The problem in such places (I grew up in Canada) is that in the USA people can move away.

I am familiar with this phenomenon in Upstate NY. One of my close friends loved living in Rochester NY with his young family, but they are now in a suburb in the SF Bay Area (he works in the technology industry).

As people move, the remaining people have to cover the costs of the physical and social infrastructure (schools etc.) on a shrinking population base-- and so you get rising property taxes, rising taxes in general.

US Midwest has low housing prices but are generally high cost of living?

It may be with changing weather patterns we see a reversal of this, but for the time being, the issue of population aging and static is a very serious one. As key employers move or close down (the inevitable process of economic change-- think Kodak or Polaroid in Upstate NY) there's not much left to support the social bills.

Canada has less of an issue. Immigration is generally higher, and although there are plenty of "Snowbirds" most Canadians tend to stick close to home even as they age (in particular to qualify for provincial healthcare which is generally free at point of dispense and has universal cover), also to be close to friends and family. We don't find it as easy to just "up sticks and move" the way Americans do to Arizona or Florida, say.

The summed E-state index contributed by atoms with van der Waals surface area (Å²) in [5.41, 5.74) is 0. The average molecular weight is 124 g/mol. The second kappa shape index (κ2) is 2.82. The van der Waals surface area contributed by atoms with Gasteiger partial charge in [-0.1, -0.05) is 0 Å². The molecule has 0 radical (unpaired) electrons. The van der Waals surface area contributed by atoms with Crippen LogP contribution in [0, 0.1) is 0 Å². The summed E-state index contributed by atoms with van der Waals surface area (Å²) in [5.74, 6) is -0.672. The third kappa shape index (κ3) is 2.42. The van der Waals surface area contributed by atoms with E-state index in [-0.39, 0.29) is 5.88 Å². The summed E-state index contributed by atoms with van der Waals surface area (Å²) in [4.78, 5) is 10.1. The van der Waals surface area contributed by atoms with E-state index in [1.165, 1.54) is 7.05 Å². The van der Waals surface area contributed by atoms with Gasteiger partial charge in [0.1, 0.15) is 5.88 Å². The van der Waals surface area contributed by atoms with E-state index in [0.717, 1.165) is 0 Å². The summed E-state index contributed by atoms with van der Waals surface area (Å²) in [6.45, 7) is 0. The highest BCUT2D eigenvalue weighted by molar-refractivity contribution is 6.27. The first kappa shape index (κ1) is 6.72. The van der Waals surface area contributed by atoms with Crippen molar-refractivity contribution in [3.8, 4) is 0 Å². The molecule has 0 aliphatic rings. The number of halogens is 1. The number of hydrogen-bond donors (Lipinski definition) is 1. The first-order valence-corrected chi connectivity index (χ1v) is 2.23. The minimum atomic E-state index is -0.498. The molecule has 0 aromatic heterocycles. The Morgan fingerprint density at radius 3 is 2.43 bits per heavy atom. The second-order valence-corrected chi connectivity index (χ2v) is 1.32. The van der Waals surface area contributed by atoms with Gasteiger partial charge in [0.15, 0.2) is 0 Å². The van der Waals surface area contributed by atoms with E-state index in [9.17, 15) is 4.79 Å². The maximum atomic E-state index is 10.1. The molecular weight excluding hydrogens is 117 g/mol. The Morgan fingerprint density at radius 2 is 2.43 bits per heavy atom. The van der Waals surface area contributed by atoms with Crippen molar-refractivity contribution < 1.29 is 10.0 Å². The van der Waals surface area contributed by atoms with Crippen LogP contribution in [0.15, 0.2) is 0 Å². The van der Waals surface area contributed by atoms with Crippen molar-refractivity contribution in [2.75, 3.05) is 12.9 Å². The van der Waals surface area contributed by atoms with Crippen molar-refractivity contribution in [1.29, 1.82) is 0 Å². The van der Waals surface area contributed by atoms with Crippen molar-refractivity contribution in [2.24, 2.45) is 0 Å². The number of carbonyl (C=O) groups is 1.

Unfortunately one can't see the hope for a say a big influx into Dearborn MI from outside the US, so it's difficult for the more northern states to turn the demographics.

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praxis
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Re: Climate and happiness revisited

Post by praxis » Sat Mar 04, 2017 2:01 pm

I grew up in Fargo.

I love the city and the people. Summer is very nice when it's sunny. When I tell people I'm from Fargo, they always say one of three things:
1. where? 2. It's cold there 3. Have you seen the movie?

I left the Great White North because of the long, cold winters. I did not have a family to consider. Just myself. Easy decision for me.

I have lived in many places in the southern half of the US. Tolerating the heat is not as hard for me as tolerating the cold up north.

My dear friends and family that still live in Fargo and northern MN shrug it off. They snowmobile and ice fish and snowplow their driveways and send photos of the icicles in their beards. I downhill ski in CO many days every winter. It's just not as cold there. And there are lots of sunny days.